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1. It is the right of everyone in the UK to have access to personal and continuing primary health care of a high standard (para. 4.1).
2. The primary health care service should be built on general practice (paras 2.3 to 2.10, 4.1 to 4.3).
3. The nature of the most important health problems today means inevitably that the main burden of care will fall on the primary health service (paras 3.2 to 3.7).
4. It follows that the NHS must be reorientated around primary health care; the functions and size of the hospital service will then depend on the responsibilities of the primary health care sector (para. 4.2).
5. It also follows that primary health care must attract a higher priority in the allocation of resources (paras 4.4, 5.2 to 5.8).
6. Setting standards of performance is a high priority for all the health professions and the NHS itself (paras 3.6, 3.7).
7. In medicine, professional standards will not improve unless medical education is radically reshaped by the implementation of the recommendations of the Committee of Enquiry into the Regulation of the Medical Profession (para. 5.4).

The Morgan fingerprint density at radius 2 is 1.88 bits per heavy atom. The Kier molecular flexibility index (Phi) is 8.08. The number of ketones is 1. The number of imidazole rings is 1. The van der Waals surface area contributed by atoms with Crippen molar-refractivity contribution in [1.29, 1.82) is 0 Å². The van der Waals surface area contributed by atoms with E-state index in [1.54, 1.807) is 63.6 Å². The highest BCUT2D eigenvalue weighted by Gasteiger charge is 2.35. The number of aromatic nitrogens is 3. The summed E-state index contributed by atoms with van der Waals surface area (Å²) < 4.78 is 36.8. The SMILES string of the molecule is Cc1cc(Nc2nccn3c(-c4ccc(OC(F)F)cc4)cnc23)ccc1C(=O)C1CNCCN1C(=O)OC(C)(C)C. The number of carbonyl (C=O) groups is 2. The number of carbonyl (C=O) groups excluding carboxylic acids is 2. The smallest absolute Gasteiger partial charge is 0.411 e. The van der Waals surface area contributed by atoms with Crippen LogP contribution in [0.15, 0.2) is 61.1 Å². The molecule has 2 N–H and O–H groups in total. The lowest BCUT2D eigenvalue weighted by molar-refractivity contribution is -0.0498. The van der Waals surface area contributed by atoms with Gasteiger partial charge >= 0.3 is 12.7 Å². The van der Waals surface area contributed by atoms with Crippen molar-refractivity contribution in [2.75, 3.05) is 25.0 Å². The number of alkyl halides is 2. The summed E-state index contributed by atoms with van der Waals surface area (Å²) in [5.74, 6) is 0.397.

8. Inadequate care by some general practitioners today is acknowledged (paras 2.12, 2.13); the main causes are examined (para. 2.15) and remedies are suggested (paras 4.4, 5.4 to 5.6).
9. The special problems of primary care in parts of conurbations are described (paras 2.14 to 2.17); a proposal to deal with this exceptional situation is made (para. 5.7).
10. Primary health care should be provided normally by functionally integrated teams of general practitioners, nurses, health visitors and, where appropriate, social workers, supported by receptionists and secretarial staff (paras 2.4, 2.10).
11. Within the primary health care team ultimate responsibility must rest with general practitioners (para. 4.1).
12. To provide good primary health care we need:
i) Appropriate manpower (para. 5.2).
ii) Adequate premises (para. 5.3).
iii) Effective education (paras 5.4, 5.5).
iv) A modern record/information system (para. 5.6).
13. General practitioners should remain independent contractors so that patients have an independent medical adviser in a State dominated health service (para. 4.7).
14. The administration of the NHS should work on the principle that bureaucratic interventions between patients and the health professions should be kept to an absolute minimum (para. 4.4).